climb

where was i?


over the weekend, i tagged along with kuya mar to anawangin for AMCI batch 97’s outing. we met at victory liner, and i was short of amazed by the fact that we managed to coordinate the trip without the help of cellphones. a joke has been circulating that kuya mar turned his jurassic mobile phone into a trail sign along the trail of mt. kinabalu. anyway, both of us were there long before the appointed time, but me missed the iba trip by a close shave. so we had to take connecting trips, initially to olongapo, then onwards to san antonio.

upon our arrival in the sleepy zambales town, i noticed something rather peculiar about the sky. it was as if it had been covered by an immense white sheet of paper, half of which was torn off along a nearly perfectly straight perforated line. half was a very sunny shade of blue, the rest, the color and texture of cotton.

it was over an hour after lunch when we got to pundaquit, but instead of heading straight to the beach, we opted to stay at meghan’s for a snack and our fill of songs. most of the time, i was just choosing songs for kuya mar and ordering beer for him. it was so terribly hot at the time. even though we remained motionless, we were sweating very profusely. at the resort, there were badly constructed sentences along its perimeter wall, declaring that there are discounts on the occasion of meghan’s father birthday, etc. her father happens to be american.

at nearly 4pm, we finally decided to leave for anawangin. the pundaquit beach was cluttered with all sorts of vessels. it appeared to be calm, unlike last time, when giant waves crashed onto the shore, carrying surfers in its froth. less than 30 minutes later, we were in anawangin, and the distorted view from the beach made me think that batch 97 had chickened out of the plans. there were a few people wading in the water, but little else was seen. turned out that the tents were pitched under the shade of the pine trees. including myself and kuya mar, there were 27 of us, 3 kids below 7 years of age thrown in.

at sunset, i noticed something strange. has the earth tilted? does the sun no longer set in the east? my first time there, dindo took a pic of me with the sun right behind, sinking into the sea. now, the sun wasn’t visible, covered by the slope of a small ridge, whose silhouette resembles a turtle.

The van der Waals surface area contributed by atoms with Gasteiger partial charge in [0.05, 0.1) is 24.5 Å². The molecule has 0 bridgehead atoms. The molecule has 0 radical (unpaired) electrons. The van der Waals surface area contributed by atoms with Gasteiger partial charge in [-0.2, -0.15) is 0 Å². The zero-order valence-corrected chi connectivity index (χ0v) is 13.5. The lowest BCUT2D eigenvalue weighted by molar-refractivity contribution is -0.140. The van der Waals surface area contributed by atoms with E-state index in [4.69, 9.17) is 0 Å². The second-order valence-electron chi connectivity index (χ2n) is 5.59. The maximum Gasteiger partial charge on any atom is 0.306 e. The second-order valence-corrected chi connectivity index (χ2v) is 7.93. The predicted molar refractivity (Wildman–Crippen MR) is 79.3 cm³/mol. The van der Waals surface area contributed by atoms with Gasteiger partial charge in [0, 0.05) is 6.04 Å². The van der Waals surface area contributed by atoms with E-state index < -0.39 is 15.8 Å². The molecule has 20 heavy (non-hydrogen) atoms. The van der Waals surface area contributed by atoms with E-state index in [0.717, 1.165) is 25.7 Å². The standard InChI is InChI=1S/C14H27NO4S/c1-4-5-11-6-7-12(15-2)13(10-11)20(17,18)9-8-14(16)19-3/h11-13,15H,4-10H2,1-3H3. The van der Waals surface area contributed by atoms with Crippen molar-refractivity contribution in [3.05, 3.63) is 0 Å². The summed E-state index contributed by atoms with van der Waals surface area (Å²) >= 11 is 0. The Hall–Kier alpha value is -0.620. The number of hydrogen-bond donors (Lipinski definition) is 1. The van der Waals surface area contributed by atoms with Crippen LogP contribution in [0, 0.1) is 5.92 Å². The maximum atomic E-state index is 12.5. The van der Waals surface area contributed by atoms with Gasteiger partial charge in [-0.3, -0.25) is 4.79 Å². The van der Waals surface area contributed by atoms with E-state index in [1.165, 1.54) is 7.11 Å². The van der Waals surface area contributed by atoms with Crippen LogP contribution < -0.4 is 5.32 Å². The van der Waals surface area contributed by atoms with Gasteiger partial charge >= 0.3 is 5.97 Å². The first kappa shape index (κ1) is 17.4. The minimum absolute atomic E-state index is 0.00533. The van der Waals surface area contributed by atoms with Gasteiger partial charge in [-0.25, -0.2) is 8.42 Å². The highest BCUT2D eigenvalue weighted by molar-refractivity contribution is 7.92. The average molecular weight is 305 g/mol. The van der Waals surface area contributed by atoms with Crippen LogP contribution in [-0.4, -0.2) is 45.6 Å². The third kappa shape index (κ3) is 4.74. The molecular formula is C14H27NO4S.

i knew only about half of the people there, but i felt right at home. helped with preparing dinner, and when darkness fell, we were enjoying food fit for a small barangay. there was a lechon, many kilos of liempo and tilapia marinated in salt, eggplants and mangoes and turnip. i was so disgustingly full by evening i knew i was going to throw up. an ice chest kept several cans of sanmig light and bottles of soda cold and by 8pm, i had already shaken beer, gin, red wine and tequila in my belly. when they popped the chivas regal open, i feigned sleep so i could pass up on the rounds. kuya mar himself couldn’t ingest even one shot, and purposely poured his first round onto the lechon paksiw i was preparing. i woke up to find the bottle of chivas empty, and great timing, because immediately after i was busy again, at least 3 people took turns regurgitating the sumptuous dinner that had been prepared. one of them plopped down on my hammock and vomited on himself. and on my hammock as well! haha.

i woke up the following morning when i heard the voices of kids playing right outside my tent. i wanted to drive them away as i had little sleep. it was good, actually, to be up early so i could take photographs. in the sweet morning light, i noticed the circa 1997 (i.e., old school) gear of many of the participants. since a majority of them don’t climb anymore, they don’t have updated and modern gear. it’s something which i find both nostalgic and admirable. i would probably not have survived either halcon or apo with such heavy, awkward and humongous bags. i salute these guys from 97. they’re the first to have an induction outside of Luzon -- mount apo, in fact.

during the morning, after i took a giant crap, i walked around and found that the stream had nearly dried, and that the river is now stagnant and possibly knee-deep. it looks different altogether. anawangin, to begin with, is already a lot different from all philippine beaches in general because it is inhabited by a swarm of lean pine trees. the sand is nowhere near the white beaches of boracay and bohol -- it is a pale kind of gray, like what they use to mix cement, but it isn’t very hot, and is at least not jagged. the water is also quite nice, although i spent less than 10 minutes in it. and the beach goes on forever. but what i like about anawangin is that there is no development at all for the entire stretch.

at 10am, we left the beach and stayed in meghan’s again for videoke and lots of lobster. these underwater mutations are absolutely delicious! it looks like a hideous experiment, but it tastes delightful! i had a lot since kuya mar feared a sudden attack of gout.

then we boarded the bus chartered by batch 97. we stopped over at the café in olongapo. they had giant tacos. kuya mar and i had ice cream and tabatacos. i was home before 7pm. i’d like to go back to anawangin again while the sun is up and the waves are down.